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It's been 4 years since my last post. I do ever so rarely come here anymore because of life. It is what it is, but now it's time to reflect.
4 years ago was when I started teaching dance. Since then, I've been coined the name Niko "Suave" and have made myself somewhat popular in the world of salsa, teaching and performing around the US, and in Puerto Rico just a month and a half ago. To see some of my work, partnerships, and involvements, check out youtube. Search Niko "Suave", SalSubZero or Minneapolis Salsa Movement.
With a profession like dance instruction, the time to commit to Aikido training was tougher since most my work is in the evening. It wasn't until my head instructor took seriously his involvement in my growth and development, that I gave it a chance as well. I've been doing Aikido for 12 years, on and off, A LOT. It was ridiculous how much lack of dedication I had to the actual practice, but every time I come back I'm always told because of my dancing that it's like I haven't missed much. My Ikkyu test was just last April.
What made a huge difference, and in Ki Society, Ikkyu is the exact same test as shodan, but it counts as a pretest for shodan. I spent over 9 months of more intensive training about 10-20 hours a week, and an additional 8 months prior to get back in the groove of commitment to the training.
Let me tell you what happened in my shodan test... it wasn't going so well for me at first, at least that's how I felt. I was failing the ki tests, I was performing the arts with less than shodan level relaxation and every time I did something right, I hesitated. And actually, it was still very much a pretest, because the senior instructor hadn't seen the results of any of my training beforehand.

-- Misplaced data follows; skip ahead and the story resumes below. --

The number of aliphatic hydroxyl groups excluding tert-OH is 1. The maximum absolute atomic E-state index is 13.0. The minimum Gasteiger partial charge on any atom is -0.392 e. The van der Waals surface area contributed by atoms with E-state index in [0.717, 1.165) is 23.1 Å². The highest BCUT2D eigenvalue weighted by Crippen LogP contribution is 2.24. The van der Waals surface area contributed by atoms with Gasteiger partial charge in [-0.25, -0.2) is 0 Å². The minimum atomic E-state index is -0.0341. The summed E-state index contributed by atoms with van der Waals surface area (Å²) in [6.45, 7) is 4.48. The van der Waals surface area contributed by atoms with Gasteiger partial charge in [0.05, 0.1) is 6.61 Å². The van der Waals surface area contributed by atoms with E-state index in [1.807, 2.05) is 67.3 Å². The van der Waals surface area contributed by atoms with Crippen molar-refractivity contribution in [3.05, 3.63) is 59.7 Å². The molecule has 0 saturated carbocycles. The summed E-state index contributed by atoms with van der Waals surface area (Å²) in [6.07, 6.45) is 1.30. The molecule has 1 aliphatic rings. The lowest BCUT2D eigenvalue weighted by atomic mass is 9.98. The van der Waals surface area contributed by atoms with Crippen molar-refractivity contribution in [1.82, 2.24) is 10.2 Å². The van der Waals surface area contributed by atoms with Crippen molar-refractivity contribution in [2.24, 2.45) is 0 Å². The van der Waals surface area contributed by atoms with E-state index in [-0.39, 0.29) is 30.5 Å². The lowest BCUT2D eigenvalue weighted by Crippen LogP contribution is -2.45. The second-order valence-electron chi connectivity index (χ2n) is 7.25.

The highlight of the test and to my disbelief was the randori. They started me off with 2 people, which lasted for 15 seconds, then to 4 people, which was the standard, lasted for 25 seconds, and then suddenly, out of the blue, 6 people, thinking I was done already. I was asked if I'd ever done 6 people, and I said no. I was convinced it was easier, and he just had to see. That lasted 30 seconds and stopped it. Then he told 2 people to sit down, so there were 4 remaining. 3 of the 4 he asked respectively to get a jo, a bokken and a tanto. Again he asked, have you ever done this before? I said no, already exhausted prior to this part of my testing. I was convinced yet again, that it was even easier, and asked me why that would be. All I could answer was that, they have to watch out for each other more because of the reach and sharpness of weapons. He acknowledged I answered correctly and off I went. What felt like forever was about 40 seconds, and I felt like there was a slow motion movie playing as I was dealing with each person.
I had an applause for an impressive randori, for which I never really trained much, and only understood it just a few weeks before. I was thinking, "what's next?" Then it was done.
I'll cut the senior instructor's explanation short, but basically he made it everyone's attention that I was a dancer and didn't have to think about where my feet were, and my hands stayed calm and soft the entire time, as if I was dancing. Which was why he had to see how I would do in higher standard situations.
The feeling I got wasn't anywhere near where it should be(by this meaning what people think I should be feeling, because they apparently were impressed). I didn't feel proud, I didn't feel stable, and certainly didn't feel like I passed any test. Well oh well, I didn't find out the results that day.
The next day, I was recognized for a job well done, it was one of the more impressive Shodan pretests they'd seen, and basically said, they did not need to see it again. I should run the test again with my own instructors as a celebration of my experience that weekend. It's only been over a week since, and I'm still having trouble letting people know that I'm a black belt, after so long.
I'm looking forward to learning more. I'm only starting to feel good.